So where does that leave us? Customers would do well to take a close look at the SAP Cloud Platform and its mobile offerings. They should also take the opportunity to look at alternatives in the market. I’ve provided input to various customers over the years with their mobile strategies and here are some of the considerations that customers would do well to consider …

Ensure you can cover a vast breadth of use cases with your choice of platform – If embarking on a mobile strategy, it shouldn’t be just an SAP team doing that, because the only scenarios that will be considered will be SAP-related.  I’ve worked with customers that have tackled all sorts of non-SAP scenarios … you want to make sure your technology solution can handle those as well. The true measure of success here is how many apps you can deploy with the single platform, implementing a range of use cases, and connecting to a range of systems (not just SAP).

Ensure you can cover multiple target devices (eg. iOS + Android) with your choice of platform, and with a single code base – For enterprises, it’s not cost effective to manage different code bases for apps deployed to both iOS and Android devices. That’s evident from the lessons of the past when SAP struggled to sell the Sybase offering which demanded this multi-code approach. The common solutions to this are to follow a HTML5-based path (eg. SAPUI5), or if pursuing native-like UX and performance I’ve seen enterprises standardize on solutions such as Microsoft’s Xamarin or Facebook’s open source ReactNative technologies.  These latter approaches provide the ability to code mobile apps which perform better than HTML-5 based apps, using a single language and sharing code across iOS & Android.  I wouldn’t be surprised if SAP embraces this style of mobile development in future years.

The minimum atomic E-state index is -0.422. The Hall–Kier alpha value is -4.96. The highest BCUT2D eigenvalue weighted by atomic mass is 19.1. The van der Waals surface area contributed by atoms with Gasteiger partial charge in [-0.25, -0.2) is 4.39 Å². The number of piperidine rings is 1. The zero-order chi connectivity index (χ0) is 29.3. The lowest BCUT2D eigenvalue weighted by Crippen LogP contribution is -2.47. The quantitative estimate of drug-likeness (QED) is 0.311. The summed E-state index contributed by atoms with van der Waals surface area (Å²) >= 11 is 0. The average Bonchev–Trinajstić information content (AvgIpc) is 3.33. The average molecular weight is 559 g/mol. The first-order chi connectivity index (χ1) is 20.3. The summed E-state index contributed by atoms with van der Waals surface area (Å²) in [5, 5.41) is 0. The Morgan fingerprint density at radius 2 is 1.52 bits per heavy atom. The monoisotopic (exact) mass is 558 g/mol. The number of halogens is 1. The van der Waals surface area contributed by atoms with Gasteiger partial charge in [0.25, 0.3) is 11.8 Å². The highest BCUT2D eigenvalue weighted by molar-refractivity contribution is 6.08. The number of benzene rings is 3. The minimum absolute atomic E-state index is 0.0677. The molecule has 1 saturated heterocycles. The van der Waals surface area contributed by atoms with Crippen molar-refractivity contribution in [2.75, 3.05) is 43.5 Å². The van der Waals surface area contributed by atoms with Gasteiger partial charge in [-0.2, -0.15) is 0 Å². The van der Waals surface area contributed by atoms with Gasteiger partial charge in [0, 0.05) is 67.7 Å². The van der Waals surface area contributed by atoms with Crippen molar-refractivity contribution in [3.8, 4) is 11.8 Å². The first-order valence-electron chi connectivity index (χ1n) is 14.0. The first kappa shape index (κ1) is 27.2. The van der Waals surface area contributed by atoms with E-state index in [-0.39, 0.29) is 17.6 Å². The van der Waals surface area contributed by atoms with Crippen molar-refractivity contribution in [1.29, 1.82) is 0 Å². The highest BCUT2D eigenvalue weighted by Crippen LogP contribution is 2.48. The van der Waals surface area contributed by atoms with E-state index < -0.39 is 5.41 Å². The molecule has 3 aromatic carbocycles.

Ensure you have the tools and skills to deliver the best possible user experience – Optimizing user experience often means going ‘native’ in appropriate cases with mobile apps, as well as supporting the ability of apps to function with poor or non-existent network connectivity. That ‘native’ argument was reinforced by SAP with the introduction of the Fiori for iOS initiative. It’s also why those technologies Xamarin and ReactNative (described above) are popular with enterprises and developers.

Be sure to protect yourself from indirect licensing risks – SAP has drawn much unwanted attention for legal cases relating to indirect licensing in recent times. Customers need to ensure that whatever the mobile platform solution they adopt, that they comply with appropriate licensing requirements for their underlying SAP systems.

It’s been a wild ride watching SAP’s mobile strategy unfold over time. With the impending demise of the on-premise SAP mobile platform, all of SAP’s hopes and desires will be focused on the SAP Cloud Platform. It will give SAP much more focus in its future R&D for mobile. And that’s a good thing.